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Deputy's Threats Against Newspaper Trigger Internet Dispute

Andrei Isayev

State Duma Deputy Andrei Isayev on Friday appeared to threaten Moskovsky Komsomolets staff, coming under fire from journalists and activists and triggering a scandal in the blogosphere.

The presumed threats came after the daily published an article criticizing several female deputies of the parliament's lower house. Pavel Gusev, Moskovsky Komsomolets' owner and editor-in-chief, said he would file a complaint with the Prosecutor General's Office against Isayev in an effort to "protect our newspaper's journalists."

"A tabloid has organized a filthy, mean, dirty attack on three female deputies," Isayev tweeted in a post that went viral. "The villains who did that must know: We won't forget and won't forgive!"  

"You small scum, relax. We don't care about you," Isayev wrote in another Twitter post, apparently referring to opposition-minded commentators. "But there will be a severe retaliation against the editor and author."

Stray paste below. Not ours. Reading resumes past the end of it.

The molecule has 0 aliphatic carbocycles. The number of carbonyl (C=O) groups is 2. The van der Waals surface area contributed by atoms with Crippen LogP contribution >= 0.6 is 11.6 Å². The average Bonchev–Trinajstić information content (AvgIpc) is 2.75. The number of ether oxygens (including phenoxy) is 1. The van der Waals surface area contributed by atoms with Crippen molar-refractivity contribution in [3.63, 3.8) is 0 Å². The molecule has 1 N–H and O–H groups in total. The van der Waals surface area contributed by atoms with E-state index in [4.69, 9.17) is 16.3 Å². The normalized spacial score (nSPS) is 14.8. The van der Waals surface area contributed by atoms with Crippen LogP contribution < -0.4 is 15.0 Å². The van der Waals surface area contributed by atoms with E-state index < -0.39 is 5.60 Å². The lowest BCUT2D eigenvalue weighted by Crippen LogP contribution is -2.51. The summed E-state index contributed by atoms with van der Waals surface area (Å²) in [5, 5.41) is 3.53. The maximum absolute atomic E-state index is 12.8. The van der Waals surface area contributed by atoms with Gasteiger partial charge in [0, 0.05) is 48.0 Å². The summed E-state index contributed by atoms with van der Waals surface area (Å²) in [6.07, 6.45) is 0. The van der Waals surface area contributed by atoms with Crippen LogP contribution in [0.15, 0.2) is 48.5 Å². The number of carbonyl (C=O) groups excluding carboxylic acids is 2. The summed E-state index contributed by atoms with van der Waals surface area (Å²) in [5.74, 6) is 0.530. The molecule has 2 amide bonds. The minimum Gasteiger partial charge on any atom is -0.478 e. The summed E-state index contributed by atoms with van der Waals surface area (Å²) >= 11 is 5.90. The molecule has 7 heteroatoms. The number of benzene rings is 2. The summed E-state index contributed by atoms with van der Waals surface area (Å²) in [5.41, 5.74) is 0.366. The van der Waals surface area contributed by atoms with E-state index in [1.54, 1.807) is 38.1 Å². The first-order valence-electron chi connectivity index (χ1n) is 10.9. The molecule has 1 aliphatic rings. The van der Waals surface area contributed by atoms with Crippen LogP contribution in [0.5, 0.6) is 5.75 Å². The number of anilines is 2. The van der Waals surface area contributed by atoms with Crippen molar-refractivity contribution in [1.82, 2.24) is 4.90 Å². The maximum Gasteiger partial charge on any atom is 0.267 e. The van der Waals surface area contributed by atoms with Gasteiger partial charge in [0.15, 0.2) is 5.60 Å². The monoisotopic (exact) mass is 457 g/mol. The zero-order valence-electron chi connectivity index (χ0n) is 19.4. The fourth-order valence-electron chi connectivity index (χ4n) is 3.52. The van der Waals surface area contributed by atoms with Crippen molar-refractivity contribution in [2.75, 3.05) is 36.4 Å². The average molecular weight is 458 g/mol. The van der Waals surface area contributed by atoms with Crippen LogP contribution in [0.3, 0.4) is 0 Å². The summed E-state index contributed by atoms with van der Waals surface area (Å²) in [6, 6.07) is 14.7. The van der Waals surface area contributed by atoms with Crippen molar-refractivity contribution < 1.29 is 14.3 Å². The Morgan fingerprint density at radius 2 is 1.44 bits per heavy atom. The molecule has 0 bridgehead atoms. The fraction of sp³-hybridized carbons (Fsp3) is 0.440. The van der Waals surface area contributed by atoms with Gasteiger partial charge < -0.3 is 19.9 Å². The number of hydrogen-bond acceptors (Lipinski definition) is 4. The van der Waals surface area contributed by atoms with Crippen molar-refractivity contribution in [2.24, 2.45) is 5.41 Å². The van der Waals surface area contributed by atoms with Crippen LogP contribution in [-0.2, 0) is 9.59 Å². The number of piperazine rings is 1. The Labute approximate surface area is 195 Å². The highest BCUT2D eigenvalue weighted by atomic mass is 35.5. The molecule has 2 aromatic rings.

Gusev said he was surprised with Isayev's reaction.

"A top United Russia official's hysteria and agony testify to that party's  approaching demise," Gusev said.

"Rebar?" journalist Oleg Kashin quipped in a response to Isayev's tweets, referring to the reinforced steel rod that the then-Kommersant reporter was beaten with in 2010. At the time, Kashin said he suspected Kremlin-connected officials of organizing the attack.

The Moskovsky Komsomolets article, titled "Political Prostitution Changes Its Gender," features three female United Russia deputies — Irina Yarovaya, Olga Batalina and Yekaterina Lakhova — and accuses them of frequently changing their political position to please the Kremlin.

Both Isayev and Yarovaya have been at the center of high-profile scandals reportedly involving property violations.

Isayev has been recently criticized for failing to declare a hotel that his wife owns in Germany. He said in March that his wife was prepared to sell the hotel.

Meanwhile, a scathing expose published in the New Times magazine earlier this month claimed that Yarovaya, head of the State Duma's Anti-Corruption and Security Committee, had failed to declare a multimillion-dollar apartment that was purchased in her daughter's name when she was still a minor.

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